Andrea woke up feeling great and full of energy. She grabbed a bagel and a coffee on her way to the bus station and ate it on the bus to work. She arrived on time and proceeded to the conference room for an early meeting with her team. During the meeting, Andrea noticed her boss giving her what she perceived as a disapproving look, and became deflated as a result. All her energy was suddenly gone, and an inner voice began telling her an all-too-familiar message: “What did you do this time?” “The fact that your boss is looking at you like that means she’s heavily disappointed in your mediocre way of working!” “If you keep cutting corners, you’re going to lose your job!”
Meet Andrea’s inner critic: the voice that comments on her experience, criticizing her and describing how (awful) things supposedly are, regardless of the actual circumstances.
The inner critic is composed of ideas, beliefs, emotions, thoughts, and voices that try to manage our experience by telling us when we’re doing something right or wrong. We acquire this internalized structure as young children, and it continues to develop throughout our lives. It was initially shaped through our interaction with our environment. As young children, we are completely dependent on our caregivers. Even if they are for the most part responsive and attuned, they don’t always respond to us in ways that support our needs. Depending on their own conditioning, they try to shape us in ways that conform to their perception of reality.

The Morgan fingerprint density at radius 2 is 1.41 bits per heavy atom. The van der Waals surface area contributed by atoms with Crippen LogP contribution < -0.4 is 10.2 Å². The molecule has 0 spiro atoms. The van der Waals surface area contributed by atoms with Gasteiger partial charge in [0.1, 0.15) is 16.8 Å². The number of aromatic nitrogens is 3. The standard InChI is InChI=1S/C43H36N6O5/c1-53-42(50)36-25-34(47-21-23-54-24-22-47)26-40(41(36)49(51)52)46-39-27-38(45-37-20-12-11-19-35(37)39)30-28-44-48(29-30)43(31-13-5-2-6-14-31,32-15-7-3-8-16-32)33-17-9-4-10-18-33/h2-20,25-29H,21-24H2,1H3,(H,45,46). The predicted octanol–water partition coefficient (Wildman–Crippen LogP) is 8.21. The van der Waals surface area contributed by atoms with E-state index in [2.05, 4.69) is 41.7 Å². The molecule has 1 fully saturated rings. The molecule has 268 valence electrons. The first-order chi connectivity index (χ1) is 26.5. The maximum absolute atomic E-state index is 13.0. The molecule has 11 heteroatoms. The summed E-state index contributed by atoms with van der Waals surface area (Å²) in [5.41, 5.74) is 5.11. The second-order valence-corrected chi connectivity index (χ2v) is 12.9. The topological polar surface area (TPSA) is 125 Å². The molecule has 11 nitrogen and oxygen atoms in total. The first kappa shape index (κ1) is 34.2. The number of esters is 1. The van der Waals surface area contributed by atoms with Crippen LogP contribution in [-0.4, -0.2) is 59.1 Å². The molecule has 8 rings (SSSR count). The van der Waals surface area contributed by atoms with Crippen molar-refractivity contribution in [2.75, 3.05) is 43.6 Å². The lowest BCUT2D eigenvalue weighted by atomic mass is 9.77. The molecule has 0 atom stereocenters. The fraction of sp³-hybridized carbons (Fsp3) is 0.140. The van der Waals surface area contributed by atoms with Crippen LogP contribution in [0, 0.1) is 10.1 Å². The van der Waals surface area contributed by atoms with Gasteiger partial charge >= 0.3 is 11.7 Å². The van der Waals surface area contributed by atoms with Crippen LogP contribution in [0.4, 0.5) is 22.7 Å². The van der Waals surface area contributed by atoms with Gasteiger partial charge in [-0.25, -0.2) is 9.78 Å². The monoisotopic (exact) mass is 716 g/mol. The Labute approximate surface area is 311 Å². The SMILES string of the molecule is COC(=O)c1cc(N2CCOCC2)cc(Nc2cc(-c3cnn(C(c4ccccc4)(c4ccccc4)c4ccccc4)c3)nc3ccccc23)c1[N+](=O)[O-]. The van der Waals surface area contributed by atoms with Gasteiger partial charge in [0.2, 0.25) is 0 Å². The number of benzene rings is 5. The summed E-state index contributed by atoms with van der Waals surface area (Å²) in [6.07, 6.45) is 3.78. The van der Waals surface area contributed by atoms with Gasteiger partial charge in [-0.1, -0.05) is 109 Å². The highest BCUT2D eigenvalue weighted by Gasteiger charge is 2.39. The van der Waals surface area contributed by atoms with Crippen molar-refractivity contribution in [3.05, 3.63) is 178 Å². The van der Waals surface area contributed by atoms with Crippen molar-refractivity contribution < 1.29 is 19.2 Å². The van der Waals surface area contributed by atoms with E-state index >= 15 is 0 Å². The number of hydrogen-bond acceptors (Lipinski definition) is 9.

This can happen in many ways, such as punishment when we don’t behave the way they want us to, or reinforcement when we behave the way they do want us to. This shaping also happens subtly, from simple looks of disapproval or the opposite. Since we are totally dependent on their care, we begin to repress our aliveness and dynamism in order to adapt to how they expect us to behave—avoiding behaviors or expressions that will trigger punishment or disapproval, and doing what will bring their approval. Eventually, we end up internalizing our caregiver’s punishment-and-reward system, and it begins to limit both our worldview and our range of action. In a way, the inner critic is an inner police force that holds in check anything that deviates from our habitual, known patterns of experience and action.